Arlen Specter maybe an unknown for now, but Dawn Johnsen may also find an unlikely ally in Oklahoma Senator Tom Coburn.
Back in 2005, during the nuclear option imbroglio Coburn took a fairly absolutist position on the Senate’s advise and consent powers, telling the newspaper Tulsa World that no presidential nomination should ever be filibustered. “There is a defined charge to the president and the Senate on advice and consent,” he said.I have a call in to his office to see if he still feels the same way. As a member of the Judiciary committee, he boycotted a hearing for David Hamilton, Barack Obama’s first judicial nominee, last week. And one month ago he, along with every one of his Republican colleagues, signed on to a letter to the president threatening to hold or filibuster judicial nominations they’re not happy with. “We hope your Administration will consult with us as it considers possible nominations to the federal courts from our states,” the letter said.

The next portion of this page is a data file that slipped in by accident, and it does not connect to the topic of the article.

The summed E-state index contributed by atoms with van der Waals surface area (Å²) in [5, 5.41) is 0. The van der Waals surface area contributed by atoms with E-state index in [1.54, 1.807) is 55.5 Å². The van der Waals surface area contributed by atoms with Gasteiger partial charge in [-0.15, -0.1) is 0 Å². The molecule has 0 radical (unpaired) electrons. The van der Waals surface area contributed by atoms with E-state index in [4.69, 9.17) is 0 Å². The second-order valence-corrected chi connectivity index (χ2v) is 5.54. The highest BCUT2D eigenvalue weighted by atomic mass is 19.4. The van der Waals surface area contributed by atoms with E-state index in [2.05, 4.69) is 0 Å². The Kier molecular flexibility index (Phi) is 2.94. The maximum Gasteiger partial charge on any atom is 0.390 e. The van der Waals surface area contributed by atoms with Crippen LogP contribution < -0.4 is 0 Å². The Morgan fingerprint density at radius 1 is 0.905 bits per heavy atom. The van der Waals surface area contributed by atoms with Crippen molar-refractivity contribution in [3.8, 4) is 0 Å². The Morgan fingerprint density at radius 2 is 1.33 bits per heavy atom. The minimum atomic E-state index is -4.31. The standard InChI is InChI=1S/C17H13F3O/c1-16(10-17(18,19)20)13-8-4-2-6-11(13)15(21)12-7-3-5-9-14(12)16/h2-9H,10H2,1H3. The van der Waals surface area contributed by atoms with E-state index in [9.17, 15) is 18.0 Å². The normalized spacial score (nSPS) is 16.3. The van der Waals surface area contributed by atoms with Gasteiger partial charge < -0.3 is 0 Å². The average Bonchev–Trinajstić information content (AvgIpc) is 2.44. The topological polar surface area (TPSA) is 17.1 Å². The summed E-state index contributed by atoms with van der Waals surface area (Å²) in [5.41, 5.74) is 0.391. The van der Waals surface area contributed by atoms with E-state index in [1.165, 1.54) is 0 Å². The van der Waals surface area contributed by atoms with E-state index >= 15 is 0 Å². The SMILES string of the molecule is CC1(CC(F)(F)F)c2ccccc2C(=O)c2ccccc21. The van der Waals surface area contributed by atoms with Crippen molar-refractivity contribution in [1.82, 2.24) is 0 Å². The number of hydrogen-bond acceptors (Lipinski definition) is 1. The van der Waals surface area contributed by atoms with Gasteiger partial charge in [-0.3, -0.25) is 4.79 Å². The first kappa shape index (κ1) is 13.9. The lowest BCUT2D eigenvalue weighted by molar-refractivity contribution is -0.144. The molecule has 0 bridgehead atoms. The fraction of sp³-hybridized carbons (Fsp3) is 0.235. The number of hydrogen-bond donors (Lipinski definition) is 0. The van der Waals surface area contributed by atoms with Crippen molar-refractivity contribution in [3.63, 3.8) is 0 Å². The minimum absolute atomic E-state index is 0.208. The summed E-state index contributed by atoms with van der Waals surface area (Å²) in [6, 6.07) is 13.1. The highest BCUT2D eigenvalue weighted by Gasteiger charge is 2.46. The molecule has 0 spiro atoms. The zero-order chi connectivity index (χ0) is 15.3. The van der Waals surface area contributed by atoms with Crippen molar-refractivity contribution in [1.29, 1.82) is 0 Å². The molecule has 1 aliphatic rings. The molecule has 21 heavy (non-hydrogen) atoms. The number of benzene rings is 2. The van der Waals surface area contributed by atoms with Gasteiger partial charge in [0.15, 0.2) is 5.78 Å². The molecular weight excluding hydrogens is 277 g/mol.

Regretfully, if we are not consulted on, and approve of, a nominee from our states, the Republican Conference will be unable to support moving forward on that nominee. Despite press reports that the Chairman of the Judiciary Committee now may be considering changing the Committee’s practice of observing senatorial courtesy, we, as a Conference, expect it to be observed, even-handedly and regardless of party affiliation. And we will act to preserve this principle and the rights of our colleagues if it is not.
Coburn is known for placing holds on reams and reams of legislation, but of making his holds public. By signing the letter, he seems to be saying that he’d revisit his filibuster policy if (and perhaps only if) Democrats stop honoring Republican holds. I’ll let you know when I hear back.